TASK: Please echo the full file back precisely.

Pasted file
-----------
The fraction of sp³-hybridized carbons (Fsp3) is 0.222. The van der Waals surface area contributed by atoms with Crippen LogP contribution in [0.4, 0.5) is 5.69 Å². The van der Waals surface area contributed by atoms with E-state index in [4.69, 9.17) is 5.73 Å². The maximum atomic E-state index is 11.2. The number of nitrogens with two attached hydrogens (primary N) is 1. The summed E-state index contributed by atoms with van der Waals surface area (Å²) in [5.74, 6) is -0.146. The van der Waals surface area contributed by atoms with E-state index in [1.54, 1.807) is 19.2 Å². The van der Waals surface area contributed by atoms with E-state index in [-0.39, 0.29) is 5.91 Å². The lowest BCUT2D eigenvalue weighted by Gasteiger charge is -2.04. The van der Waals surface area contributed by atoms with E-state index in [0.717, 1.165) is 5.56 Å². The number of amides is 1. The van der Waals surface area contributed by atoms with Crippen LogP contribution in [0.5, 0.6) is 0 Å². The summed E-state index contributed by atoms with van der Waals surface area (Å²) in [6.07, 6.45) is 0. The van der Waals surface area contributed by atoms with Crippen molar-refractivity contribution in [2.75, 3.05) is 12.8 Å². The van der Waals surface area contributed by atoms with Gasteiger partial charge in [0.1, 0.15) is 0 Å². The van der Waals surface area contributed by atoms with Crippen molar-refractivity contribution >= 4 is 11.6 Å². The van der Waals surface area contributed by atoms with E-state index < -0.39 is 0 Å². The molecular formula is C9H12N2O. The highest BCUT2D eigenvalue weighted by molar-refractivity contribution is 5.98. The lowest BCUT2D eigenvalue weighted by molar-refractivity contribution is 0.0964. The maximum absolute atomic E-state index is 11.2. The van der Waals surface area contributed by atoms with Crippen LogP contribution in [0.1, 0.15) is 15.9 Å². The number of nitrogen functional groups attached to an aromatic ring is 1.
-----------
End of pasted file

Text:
The fraction of sp³-hybridized carbons (Fsp3) is 0.222. The van der Waals surface area contributed by atoms with Crippen LogP contribution in [0.4, 0.5) is 5.69 Å². The van der Waals surface area contributed by atoms with E-state index in [4.69, 9.17) is 5.73 Å². The maximum atomic E-state index is 11.2. The number of nitrogens with two attached hydrogens (primary N) is 1. The summed E-state index contributed by atoms with van der Waals surface area (Å²) in [5.74, 6) is -0.146. The van der Waals surface area contributed by atoms with E-state index in [1.54, 1.807) is 19.2 Å². The van der Waals surface area contributed by atoms with E-state index in [-0.39, 0.29) is 5.91 Å². The lowest BCUT2D eigenvalue weighted by Gasteiger charge is -2.04. The van der Waals surface area contributed by atoms with E-state index in [0.717, 1.165) is 5.56 Å². The number of amides is 1. The van der Waals surface area contributed by atoms with Crippen LogP contribution in [0.5, 0.6) is 0 Å². The summed E-state index contributed by atoms with van der Waals surface area (Å²) in [6.07, 6.45) is 0. The van der Waals surface area contributed by atoms with Crippen molar-refractivity contribution in [2.75, 3.05) is 12.8 Å². The van der Waals surface area contributed by atoms with Gasteiger partial charge in [0.1, 0.15) is 0 Å². The van der Waals surface area contributed by atoms with Crippen molar-refractivity contribution >= 4 is 11.6 Å². The van der Waals surface area contributed by atoms with E-state index < -0.39 is 0 Å². The molecular formula is C9H12N2O. The highest BCUT2D eigenvalue weighted by molar-refractivity contribution is 5.98. The lowest BCUT2D eigenvalue weighted by molar-refractivity contribution is 0.0964. The maximum absolute atomic E-state index is 11.2. The van der Waals surface area contributed by atoms with Crippen LogP contribution in [0.1, 0.15) is 15.9 Å². The number of nitrogen functional groups attached to an aromatic ring is 1.